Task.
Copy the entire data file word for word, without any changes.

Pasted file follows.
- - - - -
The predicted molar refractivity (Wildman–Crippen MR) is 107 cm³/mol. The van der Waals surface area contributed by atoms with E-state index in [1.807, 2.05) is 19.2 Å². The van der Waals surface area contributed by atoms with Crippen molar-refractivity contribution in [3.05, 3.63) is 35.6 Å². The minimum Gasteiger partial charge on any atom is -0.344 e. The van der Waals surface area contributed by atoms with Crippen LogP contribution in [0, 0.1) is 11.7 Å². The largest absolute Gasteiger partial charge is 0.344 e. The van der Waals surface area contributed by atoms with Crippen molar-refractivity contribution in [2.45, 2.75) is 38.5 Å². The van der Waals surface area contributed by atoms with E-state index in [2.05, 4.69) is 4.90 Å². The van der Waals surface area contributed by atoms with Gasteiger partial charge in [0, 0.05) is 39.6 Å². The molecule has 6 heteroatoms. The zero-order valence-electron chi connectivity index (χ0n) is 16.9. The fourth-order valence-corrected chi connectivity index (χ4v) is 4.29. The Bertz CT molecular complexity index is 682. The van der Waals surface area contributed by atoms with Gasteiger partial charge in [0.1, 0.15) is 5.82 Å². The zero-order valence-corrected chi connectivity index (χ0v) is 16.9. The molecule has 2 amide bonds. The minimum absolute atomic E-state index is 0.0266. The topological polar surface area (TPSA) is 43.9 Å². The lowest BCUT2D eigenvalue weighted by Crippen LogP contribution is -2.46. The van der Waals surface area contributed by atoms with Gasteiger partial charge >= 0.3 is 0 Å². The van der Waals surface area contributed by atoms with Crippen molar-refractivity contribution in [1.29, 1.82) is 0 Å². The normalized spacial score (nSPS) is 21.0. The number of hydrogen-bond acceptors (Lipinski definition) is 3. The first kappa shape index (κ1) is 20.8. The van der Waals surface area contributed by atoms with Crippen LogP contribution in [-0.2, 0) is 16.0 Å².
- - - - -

The predicted molar refractivity (Wildman–Crippen MR) is 107 cm³/mol. The van der Waals surface area contributed by atoms with E-state index in [1.807, 2.05) is 19.2 Å². The van der Waals surface area contributed by atoms with Crippen molar-refractivity contribution in [3.05, 3.63) is 35.6 Å². The minimum Gasteiger partial charge on any atom is -0.344 e. The van der Waals surface area contributed by atoms with Crippen LogP contribution in [0, 0.1) is 11.7 Å². The largest absolute Gasteiger partial charge is 0.344 e. The van der Waals surface area contributed by atoms with Crippen molar-refractivity contribution in [2.45, 2.75) is 38.5 Å². The van der Waals surface area contributed by atoms with E-state index in [2.05, 4.69) is 4.90 Å². The van der Waals surface area contributed by atoms with Gasteiger partial charge in [0, 0.05) is 39.6 Å². The molecule has 6 heteroatoms. The zero-order valence-electron chi connectivity index (χ0n) is 16.9. The fourth-order valence-corrected chi connectivity index (χ4v) is 4.29. The Bertz CT molecular complexity index is 682. The van der Waals surface area contributed by atoms with Gasteiger partial charge in [0.1, 0.15) is 5.82 Å². The zero-order valence-corrected chi connectivity index (χ0v) is 16.9. The molecule has 2 amide bonds. The minimum absolute atomic E-state index is 0.0266. The topological polar surface area (TPSA) is 43.9 Å². The lowest BCUT2D eigenvalue weighted by Crippen LogP contribution is -2.46. The van der Waals surface area contributed by atoms with Gasteiger partial charge >= 0.3 is 0 Å². The van der Waals surface area contributed by atoms with Crippen molar-refractivity contribution in [1.29, 1.82) is 0 Å². The normalized spacial score (nSPS) is 21.0. The number of hydrogen-bond acceptors (Lipinski definition) is 3. The first kappa shape index (κ1) is 20.8. The van der Waals surface area contributed by atoms with Crippen LogP contribution in [-0.2, 0) is 16.0 Å².